Yesterday, hundreds of thousands of illegal immigrants marched in the nation’s capitol and cities across the country and demanded amnesty for illegal aliens. Though they flout immigration laws, the marchers audaciously assert: “We are not criminals.”
But Americans have not been moved (and here) by La Marcha in Los Angeles and Dallas, or images of illegal immigrants waving American flags. According to a just-released Washington Post/ABC News poll (and here), 75 percent of Americans believe "the government isn’t doing enough to keep illegal immigrants from entering the United States.”
Sixty percent disapprove of President Bush’s handling of immigration issues. Indeed, Bush’s support of a guest worker program for illegal immigrants from south of the border has sent his approval ratings further south. Thirty-eight percent approve of Bush’s job performance, down three percentage points since the last survey.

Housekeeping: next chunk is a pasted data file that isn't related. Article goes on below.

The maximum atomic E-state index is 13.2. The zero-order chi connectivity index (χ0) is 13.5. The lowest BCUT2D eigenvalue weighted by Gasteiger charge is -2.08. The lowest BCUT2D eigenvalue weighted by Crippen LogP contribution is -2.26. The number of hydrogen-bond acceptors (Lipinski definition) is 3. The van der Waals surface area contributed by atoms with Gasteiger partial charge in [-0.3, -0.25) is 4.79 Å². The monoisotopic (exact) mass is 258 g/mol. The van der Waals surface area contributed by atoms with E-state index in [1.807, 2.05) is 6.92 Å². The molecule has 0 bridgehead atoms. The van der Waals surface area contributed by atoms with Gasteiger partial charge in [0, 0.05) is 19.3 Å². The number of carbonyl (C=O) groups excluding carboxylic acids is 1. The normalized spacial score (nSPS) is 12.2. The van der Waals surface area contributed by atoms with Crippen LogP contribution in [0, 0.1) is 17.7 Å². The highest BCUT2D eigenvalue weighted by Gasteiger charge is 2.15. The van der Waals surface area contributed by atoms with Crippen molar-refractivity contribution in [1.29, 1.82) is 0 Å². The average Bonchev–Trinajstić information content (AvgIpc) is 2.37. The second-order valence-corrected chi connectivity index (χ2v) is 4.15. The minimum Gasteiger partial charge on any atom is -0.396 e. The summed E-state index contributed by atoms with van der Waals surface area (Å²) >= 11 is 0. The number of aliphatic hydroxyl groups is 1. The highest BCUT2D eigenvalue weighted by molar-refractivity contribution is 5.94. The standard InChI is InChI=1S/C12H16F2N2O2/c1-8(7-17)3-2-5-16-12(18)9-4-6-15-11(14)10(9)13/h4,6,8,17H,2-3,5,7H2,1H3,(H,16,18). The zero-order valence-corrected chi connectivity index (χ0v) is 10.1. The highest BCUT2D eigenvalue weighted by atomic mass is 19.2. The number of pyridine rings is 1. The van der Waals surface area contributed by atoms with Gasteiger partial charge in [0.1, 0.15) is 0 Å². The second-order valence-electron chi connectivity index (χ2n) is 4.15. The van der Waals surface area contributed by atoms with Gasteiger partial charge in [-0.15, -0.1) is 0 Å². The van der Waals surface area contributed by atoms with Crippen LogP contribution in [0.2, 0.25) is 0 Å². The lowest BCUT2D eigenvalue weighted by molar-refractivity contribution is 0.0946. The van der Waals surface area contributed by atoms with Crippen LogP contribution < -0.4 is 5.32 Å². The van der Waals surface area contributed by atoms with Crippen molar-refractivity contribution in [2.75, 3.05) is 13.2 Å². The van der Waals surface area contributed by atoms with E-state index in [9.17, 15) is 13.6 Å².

Illegal immigrants' archenemy, Rep. Tom Tancredo, said in a statement:
The illegal alien lobby has upgraded its PR, instructing protestors to trade in their foreign flags for red, white and blue. But make no mistake about it: amnesty is an affront to American law and America's tradition of legal immigration If the protestors really want to honor America's values, they would stand up to lawbreakers and embrace an enforcement-first approach to fixing our broken system.
The spectacle of hordes of illegal aliens protesting in the streets and "making claims to rights and privileges that nobody gave them" (and here) again begs the question: What part of illegal don’t they -- and Bush -- understand?
But American taxpayers understand what's at stake. According to the Zogby survey, 61 percent said they are less likely to be sympathetic as a result of the protests. Among Republicans, only 6 percent said the protests made them feel more sympathy for illegal immigrants.
In plain English, the protests ain't working.